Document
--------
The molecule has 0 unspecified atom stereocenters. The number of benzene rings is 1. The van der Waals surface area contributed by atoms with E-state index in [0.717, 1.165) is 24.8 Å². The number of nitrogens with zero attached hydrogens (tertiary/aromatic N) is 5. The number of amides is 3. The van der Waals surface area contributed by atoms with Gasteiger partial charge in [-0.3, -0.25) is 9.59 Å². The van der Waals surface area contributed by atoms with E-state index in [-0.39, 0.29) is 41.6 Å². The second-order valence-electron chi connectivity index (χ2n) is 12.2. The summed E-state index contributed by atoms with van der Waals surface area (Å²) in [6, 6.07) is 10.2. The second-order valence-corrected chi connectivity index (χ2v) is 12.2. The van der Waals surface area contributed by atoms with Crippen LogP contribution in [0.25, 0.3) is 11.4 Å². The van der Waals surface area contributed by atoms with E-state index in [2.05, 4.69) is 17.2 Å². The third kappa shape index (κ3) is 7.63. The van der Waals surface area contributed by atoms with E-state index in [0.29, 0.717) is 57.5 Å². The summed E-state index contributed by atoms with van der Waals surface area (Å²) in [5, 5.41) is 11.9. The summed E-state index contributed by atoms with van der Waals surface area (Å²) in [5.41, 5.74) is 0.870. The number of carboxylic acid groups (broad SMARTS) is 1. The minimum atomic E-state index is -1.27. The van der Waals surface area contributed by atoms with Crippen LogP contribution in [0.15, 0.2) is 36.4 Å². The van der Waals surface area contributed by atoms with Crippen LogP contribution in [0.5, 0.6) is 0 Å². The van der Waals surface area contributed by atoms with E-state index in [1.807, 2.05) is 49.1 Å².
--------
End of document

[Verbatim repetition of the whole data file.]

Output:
The molecule has 0 unspecified atom stereocenters. The number of benzene rings is 1. The van der Waals surface area contributed by atoms with E-state index in [0.717, 1.165) is 24.8 Å². The number of nitrogens with zero attached hydrogens (tertiary/aromatic N) is 5. The number of amides is 3. The van der Waals surface area contributed by atoms with Gasteiger partial charge in [-0.3, -0.25) is 9.59 Å². The van der Waals surface area contributed by atoms with E-state index in [-0.39, 0.29) is 41.6 Å². The second-order valence-electron chi connectivity index (χ2n) is 12.2. The summed E-state index contributed by atoms with van der Waals surface area (Å²) in [6, 6.07) is 10.2. The second-order valence-corrected chi connectivity index (χ2v) is 12.2. The van der Waals surface area contributed by atoms with Crippen LogP contribution in [0.25, 0.3) is 11.4 Å². The van der Waals surface area contributed by atoms with E-state index in [2.05, 4.69) is 17.2 Å². The third kappa shape index (κ3) is 7.63. The van der Waals surface area contributed by atoms with E-state index in [0.29, 0.717) is 57.5 Å². The summed E-state index contributed by atoms with van der Waals surface area (Å²) in [5, 5.41) is 11.9. The summed E-state index contributed by atoms with van der Waals surface area (Å²) in [5.41, 5.74) is 0.870. The number of carboxylic acid groups (broad SMARTS) is 1. The minimum atomic E-state index is -1.27. The van der Waals surface area contributed by atoms with Crippen LogP contribution in [0.15, 0.2) is 36.4 Å². The van der Waals surface area contributed by atoms with Crippen LogP contribution in [0.5, 0.6) is 0 Å². The van der Waals surface area contributed by atoms with E-state index in [1.807, 2.05) is 49.1 Å².